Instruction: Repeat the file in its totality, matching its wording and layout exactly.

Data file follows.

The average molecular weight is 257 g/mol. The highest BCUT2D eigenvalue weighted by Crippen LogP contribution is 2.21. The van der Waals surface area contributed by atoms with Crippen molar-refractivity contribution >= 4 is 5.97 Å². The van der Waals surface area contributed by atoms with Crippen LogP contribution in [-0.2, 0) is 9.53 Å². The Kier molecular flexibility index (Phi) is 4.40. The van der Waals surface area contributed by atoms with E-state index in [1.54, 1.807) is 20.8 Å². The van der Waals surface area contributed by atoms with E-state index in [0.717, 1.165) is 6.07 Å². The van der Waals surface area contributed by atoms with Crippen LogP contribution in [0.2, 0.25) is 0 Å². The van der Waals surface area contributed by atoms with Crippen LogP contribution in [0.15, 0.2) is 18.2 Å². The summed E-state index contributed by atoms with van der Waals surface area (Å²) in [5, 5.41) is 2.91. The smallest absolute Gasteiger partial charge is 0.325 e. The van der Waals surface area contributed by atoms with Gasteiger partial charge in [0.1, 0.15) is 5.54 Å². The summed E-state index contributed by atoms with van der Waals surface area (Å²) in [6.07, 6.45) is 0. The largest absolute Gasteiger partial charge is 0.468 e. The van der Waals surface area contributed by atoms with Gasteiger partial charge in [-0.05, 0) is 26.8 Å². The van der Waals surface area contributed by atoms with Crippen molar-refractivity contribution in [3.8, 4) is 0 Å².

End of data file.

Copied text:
The average molecular weight is 257 g/mol. The highest BCUT2D eigenvalue weighted by Crippen LogP contribution is 2.21. The van der Waals surface area contributed by atoms with Crippen molar-refractivity contribution >= 4 is 5.97 Å². The van der Waals surface area contributed by atoms with Crippen LogP contribution in [-0.2, 0) is 9.53 Å². The Kier molecular flexibility index (Phi) is 4.40. The van der Waals surface area contributed by atoms with E-state index in [1.54, 1.807) is 20.8 Å². The van der Waals surface area contributed by atoms with E-state index in [0.717, 1.165) is 6.07 Å². The van der Waals surface area contributed by atoms with Crippen LogP contribution in [0.2, 0.25) is 0 Å². The van der Waals surface area contributed by atoms with Crippen LogP contribution in [0.15, 0.2) is 18.2 Å². The summed E-state index contributed by atoms with van der Waals surface area (Å²) in [5, 5.41) is 2.91. The smallest absolute Gasteiger partial charge is 0.325 e. The van der Waals surface area contributed by atoms with Gasteiger partial charge in [0.1, 0.15) is 5.54 Å². The summed E-state index contributed by atoms with van der Waals surface area (Å²) in [6.07, 6.45) is 0. The largest absolute Gasteiger partial charge is 0.468 e. The van der Waals surface area contributed by atoms with Gasteiger partial charge in [-0.05, 0) is 26.8 Å². The van der Waals surface area contributed by atoms with Crippen molar-refractivity contribution in [3.8, 4) is 0 Å².